Setting the Record Straight
Ida B. Wells Center on American Exceptionalism and Restorative Justice seeks to set the record straight on the tirelessly misrepresented fact that America’s founding generation legally owned black people during colonial times. The untruthful, virulent, and unchallenged claim that blacks born within the North American colonies were legal slaves at birth and owned by slaveholding patriots (i.e., George Washington, Thomas Jefferson and James Madison), during colonial times created the superstructure for structural racism within the U. S. and white supremacy ideals and dogma interwoven in today’s American culture.
The truth of the matter is slavery was prohibited by English law and became a byproduct of colonial tyranny and greed. America have hidden the criminal culpability of slaveholding colonists by elevating slaveholding patriots to hero status to normalize criminal enslavement and exploitation of 500,000 black Englishmen during and after America’s Revolutionary War.
Our not-for-profit arm, SEA-Change serves as an intellectual forum to discuss and formulate conclusions on the criminality of slavery in colonial America.
Exploring Slavery During Colonial Times
SEA-Change scholastic program addresses race-based disparity issues stemming from structural racism and government accountability for misanthrope horrors, practices and exploitation of Blacks in colonial America. We support the advancement of the idea that racial injustice and economic disparity in America today is the product of a colonial times criminal scheme on the part of White English subjects against Black English subjects, furthered, refined and closeted by the U. S. government. We advance perspectives, ideas and propositions, in addition to reviews and critiques of opposing topical white papers and published studies, on the social constructs, cultural beliefs and behavioral practices surrounding slavery during colonial times.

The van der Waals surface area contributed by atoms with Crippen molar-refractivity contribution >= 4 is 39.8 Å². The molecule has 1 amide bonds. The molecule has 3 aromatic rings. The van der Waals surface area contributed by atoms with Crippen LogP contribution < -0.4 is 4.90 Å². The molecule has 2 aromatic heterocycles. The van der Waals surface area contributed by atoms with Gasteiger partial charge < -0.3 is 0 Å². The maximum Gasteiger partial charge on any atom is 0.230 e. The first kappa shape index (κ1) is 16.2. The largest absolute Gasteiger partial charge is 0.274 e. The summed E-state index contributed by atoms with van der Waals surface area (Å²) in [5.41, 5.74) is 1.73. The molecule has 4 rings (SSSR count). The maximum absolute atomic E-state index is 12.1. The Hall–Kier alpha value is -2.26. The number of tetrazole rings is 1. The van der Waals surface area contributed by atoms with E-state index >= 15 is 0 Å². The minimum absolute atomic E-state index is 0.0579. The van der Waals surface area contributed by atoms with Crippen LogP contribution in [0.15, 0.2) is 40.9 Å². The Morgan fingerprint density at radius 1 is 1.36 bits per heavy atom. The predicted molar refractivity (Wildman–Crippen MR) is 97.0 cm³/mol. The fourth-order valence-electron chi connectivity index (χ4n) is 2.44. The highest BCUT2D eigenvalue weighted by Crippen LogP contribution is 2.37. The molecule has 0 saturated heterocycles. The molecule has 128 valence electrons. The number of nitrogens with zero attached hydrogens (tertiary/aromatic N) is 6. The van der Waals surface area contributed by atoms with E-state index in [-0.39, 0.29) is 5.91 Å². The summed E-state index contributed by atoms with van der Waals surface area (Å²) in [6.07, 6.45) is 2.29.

SEA-Change works in concert with the Ida B. Wells Center on American Exceptionalism and Restorative Justice and the Sons & Daughters of the Enslaved to serve as a forum for academic review, analysis and intellectual advancement and discourse in the research and findings on the issue of black exploitation and criminal slavery in colonial America. We engage academia by bringing research and proffering findings for academic review, analysis and advancement and debate and then to U. S. policymakers and stakeholders, as Black English subjects were systematically exploited to serve as the bedrock of the U. S. slave pool and economy, in violation of the Definitive Treaty of Peace of 1783, as verified and validated in historical records in the Book of Negroes and historical registries preserved in England and the United States.
SEA-Change seeks to actively engage people across the globe in the advancement of varied perspectives, strategies, and conclusions on the criminality of enslavement. This engagement leads to congressional action, social change, community awareness, and legal recourse for the sons & daughters of enslaved seeking restorative and reformative justice through change. Through the placement of op-eds in print media and the vocalization of restoration and reformative justice via visual platforms, we articulate and communicate the perpetration and perpetuation of criminal activity of the founding fathers in the enslavement of Black Englishmen and kidnapped Africans, who served as the bedrock of America’s slave pool.
SEA-Change seeks to catalyze creative ideas, propositions, perspectives, strategies, and conclusions in addressing systemic race-based issues, policies and practices rooted in America’s exploitation and criminalization of blacks and England’s abandonment and disenfranchisement of Black Englishmen in colonial America. SEA-Change goal will provide substantive proof and authoritative support in the reimagining and reframing racial disparity issues stemming from the founding fathers criminal enslavement of Black Englishmen and kidnapped Africans in early America, and America’s intentional violation of refusing the release of English subjects in accord with the 1783 Treaty of Peace.